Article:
Skip to Content

Antihemophilic Factor (Human)

Medically reviewed by Drugs.com. Last updated on Aug 26, 2020.

Pronunciation

(an tee hee moe FIL ik FAK tor HYU man)

Index Terms

  • AHF (Human)
  • Factor VIII (Human)
  • Koate DVI

Dosage Forms

Excipient information presented when available (limited, particularly for generics); consult specific product labeling. [DSC] = Discontinued product

Kit, Intravenous:

Monoclate-P: ~1000 units [DSC], ~1500 units [DSC] [contains albumin human]

Solution Reconstituted, Intravenous:

Koate: ~250 units (1 ea); ~500 units (1 ea); ~1000 units (1 ea) [contains albumin human, polyethylene glycol, polysorbate 80]

Solution Reconstituted, Intravenous [preservative free]:

Hemofil M: ~250 units (1 ea); ~500 units (1 ea); ~1000 units (1 ea); ~1700 units (1 ea) [contains albumin human, polyethylene glycol]

Koate-DVI: ~250 units (1 ea); ~500 units (1 ea); ~1000 units (1 ea) [contains albumin human, polyethylene glycol, polysorbate 80]

Brand Names: U.S.

  • Hemofil M
  • Koate
  • Koate-DVI
  • Monoclate-P [DSC]

Pharmacologic Category

  • Antihemophilic Agent
  • Blood Product Derivative

Pharmacology

Protein (factor VIII) in normal plasma which is necessary for clot formation and maintenance of hemostasis; activates factor X in conjunction with activated factor IX; activated factor X converts prothrombin to thrombin, which converts fibrinogen to fibrin, and with factor XIII forms a stable clot

Distribution

Does not readily cross the placenta

Half-Life Elimination

Mean: 14.8 to 17.5 hours

Use: Labeled Indications

Hemophilia A: Control and prevention of bleeding episodes in patients with hemophilia A (classic hemophilia); perioperative management of hemophilia A.

Limitations of use: Not indicated for the treatment of von Willebrand disease.

Contraindications

Hypersensitivity (eg, anaphylaxis) to antihemophilic factor (human) or any component of the formulation; hypersensitivity to mouse proteins (Hemofil M and Monoclate-P only).

Dosing: Adult

Hemophilia A: IV: Individualize dosage based on coagulation studies performed prior to treatment and at regular intervals during treatment. In general, administration of factor VIII 1 unit/kg will increase circulating factor VIII levels by ~2 units/dL. Refer to product information for specific manufacturer recommended dosing. Alternatively, the World Federation of Hemophilia (WFH) has recommended general dosing for factor VIII products.

Dosage based on desired factor VIII increase (%):

To calculate dosage needed based on desired factor VIII increase (%):

Body weight (kg) x 0.5 units/kg x desired factor VIII increase (%) = units factor VIII required

For example:

50 kg x 0.5 units/kg x 30 (% increase) = 750 units factor VIII

Dosage based on expected factor VIII increase (%):

It is also possible to calculate the expected % factor VIII increase:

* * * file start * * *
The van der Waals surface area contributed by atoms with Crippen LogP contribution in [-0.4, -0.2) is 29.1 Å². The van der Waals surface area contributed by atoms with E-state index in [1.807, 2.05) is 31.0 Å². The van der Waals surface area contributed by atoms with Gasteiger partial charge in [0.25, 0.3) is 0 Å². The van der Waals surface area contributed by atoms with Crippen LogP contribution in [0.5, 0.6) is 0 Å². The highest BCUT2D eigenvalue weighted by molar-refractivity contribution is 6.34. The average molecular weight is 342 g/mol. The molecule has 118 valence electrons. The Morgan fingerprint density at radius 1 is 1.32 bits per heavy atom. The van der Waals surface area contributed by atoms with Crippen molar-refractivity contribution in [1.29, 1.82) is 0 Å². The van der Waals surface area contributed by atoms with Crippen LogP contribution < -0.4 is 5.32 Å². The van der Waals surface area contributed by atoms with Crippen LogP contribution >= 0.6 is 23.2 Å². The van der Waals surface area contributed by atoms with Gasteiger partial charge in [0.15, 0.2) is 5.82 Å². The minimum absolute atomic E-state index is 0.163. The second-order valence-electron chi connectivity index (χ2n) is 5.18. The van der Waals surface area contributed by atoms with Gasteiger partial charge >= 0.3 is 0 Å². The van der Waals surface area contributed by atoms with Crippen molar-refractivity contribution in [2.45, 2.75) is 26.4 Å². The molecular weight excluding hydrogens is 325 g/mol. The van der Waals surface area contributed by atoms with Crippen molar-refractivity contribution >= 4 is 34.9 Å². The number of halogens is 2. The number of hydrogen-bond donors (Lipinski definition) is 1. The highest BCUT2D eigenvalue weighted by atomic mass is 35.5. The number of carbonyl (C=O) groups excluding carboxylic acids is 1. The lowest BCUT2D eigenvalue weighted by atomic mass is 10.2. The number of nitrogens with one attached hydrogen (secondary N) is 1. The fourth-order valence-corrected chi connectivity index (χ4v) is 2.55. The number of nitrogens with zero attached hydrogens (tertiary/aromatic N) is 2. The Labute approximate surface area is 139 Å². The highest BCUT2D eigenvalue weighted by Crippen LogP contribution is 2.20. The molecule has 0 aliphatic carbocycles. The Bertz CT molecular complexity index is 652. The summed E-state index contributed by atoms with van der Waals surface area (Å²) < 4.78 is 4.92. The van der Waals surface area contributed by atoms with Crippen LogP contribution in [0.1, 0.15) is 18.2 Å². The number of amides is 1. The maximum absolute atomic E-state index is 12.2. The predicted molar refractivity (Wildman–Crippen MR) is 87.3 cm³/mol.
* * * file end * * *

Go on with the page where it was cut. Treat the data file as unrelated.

(# units administered x 2%/units/kg) divided by body weight (kg) = expected % factor VIII increase

For example:

(1400 units x 2%/units/kg) divided by 70 kg = 40%

World Federation of Hemophilia (WFH) treatment recommendations when no significant resource constraint exists (WFH [Srivastava 2013]):

2013 World Federation of Hemophilia Treatment Recommendations (When No Significant Resource Constraint Exists)

Site of Hemorrhage/Clinical Situation

Desired Factor VIII Level to Maintain

Duration

Note: Factor VIII level may either be expressed as units/dL or as %. Dosing frequency most commonly corresponds to the half-life of factor VIII but should be determined based on an assessment of factor VIII levels before the next dose.

Joint

40 to 60 units/dL

1 to 2 days, may be longer if response is inadequate

Superficial muscle/no neurovascular compromise

40 to 60 units/dL

2 to 3 days, sometimes longer if response is inadequate

Iliopsoas and deep muscle with neurovascular injury, or substantial blood loss

Initial: 80 to 100 units/dL

Initial: 1 to 2 days

Maintenance: 30 to 60 units/dL

Maintenance: 3 to 5 days, sometimes longer as secondary prophylaxis during physiotherapy

CNS/Head

Initial: 80 to 100 units/dL

Initial: 1 to 7 days

Maintenance: 50 units/dL

Maintenance: 8 to 21 days

Throat and neck

Initial: 80 to 100 units/dL

Initial: 1 to 7 days

Maintenance: 50 units/dL

Maintenance: 8 to 14 days

Gastrointestinal

Initial: 80 to 100 units/dL

Initial: 7 to 14 days

Maintenance: 50 units/dL

Maintenance: Not specified

Renal

50 units/dL

3 to 5 days

Deep laceration

50 units/dL

5 to 7 days

Surgery (major)

Preop: 80 to 100 units/dL

Postop: 60 to 80 units/dL

Postop: 1 to 3 days

Postop: 40 to 60 units/dL

Postop: 4 to 6 days

Postop: 30 to 50 units/dL

Postop: 7 to 14 days

Surgery (minor)

Preop: 50 to 80 units/dL

Postop: 30 to 80 units/dL

Postop: 1 to 5 days depending on procedure type

Continuous infusion (for patients who require prolonged periods of treatment [eg, intracranial hemorrhage or surgery] to avoid peaks and troughs associated with intermittent infusions) (Batorova 2002; Batorova 2012; Poon 2012; Rickard 1995; WFH [Srivastava 2013]): Following initial bolus to achieve the desired factor VIII level, initiate 2 to 4 units/kg/hour; adjust dose based on frequent factor assays and calculation of factor VIII clearance at steady-state using the following equations:

Factor VIII clearance (mL/kg/hour) = (current infusion rate in units/kg/hour) divided by (plasma level in units/mL)

New infusion rate (units/kg/hour) = (factor VIII clearance in mL/kg/hour) x (desired plasma level in units/mL)

Dosing: Geriatric

Refer to adult dosing.

Dosing: Pediatric

Hemophilia A: Individualize dosage based on clinical response and factor VIII activity evaluated at baseline and at regular intervals during treatment. In general, administration of factor VIII 1 unit/kg will increase circulating factor VIII levels by ~2% of normal. Patients with inhibitory antibodies to factor VIII may require higher doses, more frequent administration, and/or selection of alternative therapy.

General dosing for control and prevention of bleeding episodes or perioperative management: Note: Dosage is expressed in units of factor VIII activity and must be individualized based on formulation, severity of factor VIII deficiency, extent and location of bleed, individualized incremental recovery using factor VIII activity assays, and clinical situation of patient.